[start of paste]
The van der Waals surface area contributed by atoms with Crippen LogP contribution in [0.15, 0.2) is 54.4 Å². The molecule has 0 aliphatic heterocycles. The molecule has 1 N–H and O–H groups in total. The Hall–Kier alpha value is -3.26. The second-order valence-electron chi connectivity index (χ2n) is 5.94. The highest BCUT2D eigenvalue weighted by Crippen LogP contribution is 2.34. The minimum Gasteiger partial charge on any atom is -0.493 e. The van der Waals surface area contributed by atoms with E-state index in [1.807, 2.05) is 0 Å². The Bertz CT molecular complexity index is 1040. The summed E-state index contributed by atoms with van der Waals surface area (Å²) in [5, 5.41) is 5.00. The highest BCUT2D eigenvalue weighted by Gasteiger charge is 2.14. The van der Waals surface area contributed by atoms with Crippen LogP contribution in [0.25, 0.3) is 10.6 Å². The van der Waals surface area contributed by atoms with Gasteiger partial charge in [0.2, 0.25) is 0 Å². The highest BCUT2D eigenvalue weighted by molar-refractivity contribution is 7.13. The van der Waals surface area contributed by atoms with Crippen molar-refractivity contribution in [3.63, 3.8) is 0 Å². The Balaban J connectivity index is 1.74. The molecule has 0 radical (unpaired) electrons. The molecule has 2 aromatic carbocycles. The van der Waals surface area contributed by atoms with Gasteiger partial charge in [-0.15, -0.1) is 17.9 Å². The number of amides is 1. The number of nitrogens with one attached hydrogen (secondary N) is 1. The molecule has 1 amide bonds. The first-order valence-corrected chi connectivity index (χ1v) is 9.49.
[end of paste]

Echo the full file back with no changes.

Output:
The van der Waals surface area contributed by atoms with Crippen LogP contribution in [0.15, 0.2) is 54.4 Å². The molecule has 0 aliphatic heterocycles. The molecule has 1 N–H and O–H groups in total. The Hall–Kier alpha value is -3.26. The second-order valence-electron chi connectivity index (χ2n) is 5.94. The highest BCUT2D eigenvalue weighted by Crippen LogP contribution is 2.34. The minimum Gasteiger partial charge on any atom is -0.493 e. The van der Waals surface area contributed by atoms with E-state index in [1.807, 2.05) is 0 Å². The Bertz CT molecular complexity index is 1040. The summed E-state index contributed by atoms with van der Waals surface area (Å²) in [5, 5.41) is 5.00. The highest BCUT2D eigenvalue weighted by Gasteiger charge is 2.14. The van der Waals surface area contributed by atoms with Crippen LogP contribution in [0.25, 0.3) is 10.6 Å². The van der Waals surface area contributed by atoms with Gasteiger partial charge in [0.2, 0.25) is 0 Å². The highest BCUT2D eigenvalue weighted by molar-refractivity contribution is 7.13. The van der Waals surface area contributed by atoms with Crippen molar-refractivity contribution in [3.63, 3.8) is 0 Å². The Balaban J connectivity index is 1.74. The molecule has 0 radical (unpaired) electrons. The molecule has 2 aromatic carbocycles. The van der Waals surface area contributed by atoms with Gasteiger partial charge in [-0.15, -0.1) is 17.9 Å². The number of amides is 1. The number of nitrogens with one attached hydrogen (secondary N) is 1. The molecule has 1 amide bonds. The first-order valence-corrected chi connectivity index (χ1v) is 9.49.